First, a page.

Test Code Deserves First Class Citizen Treatment – Test Automation SIP Series

First Things First

Continuing the discussion about our distilled experience in test automation, we will continue our discussion, starting with the basics. Anyone who can type a semi-colon, can write code. Writing code is easy. Writing good code is not. And writing good code which can test other code is even more difficult. Common mistakes to avoid when embarking on the test automation journey are:

A. BUFD (Big Up Front Design)

In today’s ever evolving world, it has never helped developers to create huge design artifacts in the very beginning only to dis-mantle, re-do, re-work and waste lot of time (and money) in the process. This holds true even more for test code. Investing great amount of time in designing and creating testing frameworks which are not immediately put to use in a live test script is bound to put pressure on the test engineers as time-lines shrink and delivery deadlines converge. Result will be beautiful, unusable test code and, even with good deal of investment in test-automation, poorly tested application. Needless to say this will result in a spiral situation further worsening as budgets will be questioned by stake-holders and will shrink since it will be very difficult to demonstrate value-add from code which is still in the kitchen. No customer will pay for a dish as long as it is in kitchen!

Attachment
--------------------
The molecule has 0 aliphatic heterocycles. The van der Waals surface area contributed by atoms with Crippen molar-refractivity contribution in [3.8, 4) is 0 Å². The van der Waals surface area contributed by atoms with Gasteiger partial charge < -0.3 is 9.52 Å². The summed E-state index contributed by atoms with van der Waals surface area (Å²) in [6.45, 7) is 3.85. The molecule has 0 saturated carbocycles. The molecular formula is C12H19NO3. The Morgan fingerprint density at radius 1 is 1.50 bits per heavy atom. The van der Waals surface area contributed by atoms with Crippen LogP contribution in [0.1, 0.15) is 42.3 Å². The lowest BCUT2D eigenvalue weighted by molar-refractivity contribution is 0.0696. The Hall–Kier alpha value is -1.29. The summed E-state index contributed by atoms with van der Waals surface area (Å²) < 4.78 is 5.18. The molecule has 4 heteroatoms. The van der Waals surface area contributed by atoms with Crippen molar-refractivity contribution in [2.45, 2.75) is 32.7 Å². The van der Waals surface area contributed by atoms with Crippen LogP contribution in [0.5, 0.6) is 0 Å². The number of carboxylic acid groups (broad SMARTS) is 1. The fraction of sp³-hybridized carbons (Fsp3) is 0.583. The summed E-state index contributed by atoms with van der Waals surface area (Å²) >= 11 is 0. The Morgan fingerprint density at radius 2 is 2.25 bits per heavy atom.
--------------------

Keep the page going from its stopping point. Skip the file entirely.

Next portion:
B. NUFD (No Up Front Design)

This is contradictory to BUFD, but equally catasthropic. Directly jumping into creating test scripts without thinking through aspects of maintainability, “extensibility

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